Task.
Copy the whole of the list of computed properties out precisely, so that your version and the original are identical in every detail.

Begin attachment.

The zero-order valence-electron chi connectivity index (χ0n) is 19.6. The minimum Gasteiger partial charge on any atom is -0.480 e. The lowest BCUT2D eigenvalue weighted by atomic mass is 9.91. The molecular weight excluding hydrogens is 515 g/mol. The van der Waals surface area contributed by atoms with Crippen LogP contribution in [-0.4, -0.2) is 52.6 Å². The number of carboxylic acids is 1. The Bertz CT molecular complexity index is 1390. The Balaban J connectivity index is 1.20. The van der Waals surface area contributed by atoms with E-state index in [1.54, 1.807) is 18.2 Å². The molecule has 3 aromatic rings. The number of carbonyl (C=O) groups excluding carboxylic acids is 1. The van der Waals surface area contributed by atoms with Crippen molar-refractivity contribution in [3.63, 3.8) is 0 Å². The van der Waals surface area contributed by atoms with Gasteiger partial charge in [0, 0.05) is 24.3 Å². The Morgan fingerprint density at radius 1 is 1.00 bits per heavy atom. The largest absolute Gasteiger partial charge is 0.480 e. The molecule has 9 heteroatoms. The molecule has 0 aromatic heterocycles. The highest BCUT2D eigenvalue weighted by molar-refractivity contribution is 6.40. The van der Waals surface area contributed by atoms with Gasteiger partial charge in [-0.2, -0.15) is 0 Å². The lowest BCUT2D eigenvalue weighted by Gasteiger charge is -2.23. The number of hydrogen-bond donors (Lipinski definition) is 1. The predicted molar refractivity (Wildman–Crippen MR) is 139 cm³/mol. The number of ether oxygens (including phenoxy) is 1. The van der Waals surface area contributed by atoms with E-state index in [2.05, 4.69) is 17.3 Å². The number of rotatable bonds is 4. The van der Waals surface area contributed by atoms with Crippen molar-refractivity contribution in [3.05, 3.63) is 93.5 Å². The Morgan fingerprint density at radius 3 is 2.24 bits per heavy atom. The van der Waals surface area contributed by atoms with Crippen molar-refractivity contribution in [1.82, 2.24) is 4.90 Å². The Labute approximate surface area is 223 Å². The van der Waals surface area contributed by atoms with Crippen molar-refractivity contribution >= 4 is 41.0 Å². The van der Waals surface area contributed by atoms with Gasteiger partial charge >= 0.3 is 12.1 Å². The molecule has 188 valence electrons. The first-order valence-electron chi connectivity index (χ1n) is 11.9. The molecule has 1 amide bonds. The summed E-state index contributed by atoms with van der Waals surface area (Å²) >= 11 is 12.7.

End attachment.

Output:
The zero-order valence-electron chi connectivity index (χ0n) is 19.6. The minimum Gasteiger partial charge on any atom is -0.480 e. The lowest BCUT2D eigenvalue weighted by atomic mass is 9.91. The molecular weight excluding hydrogens is 515 g/mol. The van der Waals surface area contributed by atoms with Crippen LogP contribution in [-0.4, -0.2) is 52.6 Å². The number of carboxylic acids is 1. The Bertz CT molecular complexity index is 1390. The Balaban J connectivity index is 1.20. The van der Waals surface area contributed by atoms with E-state index in [1.54, 1.807) is 18.2 Å². The molecule has 3 aromatic rings. The number of carbonyl (C=O) groups excluding carboxylic acids is 1. The van der Waals surface area contributed by atoms with Crippen molar-refractivity contribution in [3.63, 3.8) is 0 Å². The van der Waals surface area contributed by atoms with Gasteiger partial charge in [0, 0.05) is 24.3 Å². The Morgan fingerprint density at radius 1 is 1.00 bits per heavy atom. The largest absolute Gasteiger partial charge is 0.480 e. The molecule has 9 heteroatoms. The molecule has 0 aromatic heterocycles. The highest BCUT2D eigenvalue weighted by molar-refractivity contribution is 6.40. The van der Waals surface area contributed by atoms with Gasteiger partial charge in [-0.2, -0.15) is 0 Å². The lowest BCUT2D eigenvalue weighted by Gasteiger charge is -2.23. The number of hydrogen-bond donors (Lipinski definition) is 1. The predicted molar refractivity (Wildman–Crippen MR) is 139 cm³/mol. The number of ether oxygens (including phenoxy) is 1. The van der Waals surface area contributed by atoms with E-state index in [2.05, 4.69) is 17.3 Å². The number of rotatable bonds is 4. The van der Waals surface area contributed by atoms with Crippen molar-refractivity contribution in [3.05, 3.63) is 93.5 Å². The Morgan fingerprint density at radius 3 is 2.24 bits per heavy atom. The van der Waals surface area contributed by atoms with Crippen molar-refractivity contribution in [1.82, 2.24) is 4.90 Å². The Labute approximate surface area is 223 Å². The van der Waals surface area contributed by atoms with Crippen molar-refractivity contribution >= 4 is 41.0 Å². The van der Waals surface area contributed by atoms with Gasteiger partial charge >= 0.3 is 12.1 Å². The molecule has 188 valence electrons. The first-order valence-electron chi connectivity index (χ1n) is 11.9. The molecule has 1 amide bonds. The summed E-state index contributed by atoms with van der Waals surface area (Å²) >= 11 is 12.7.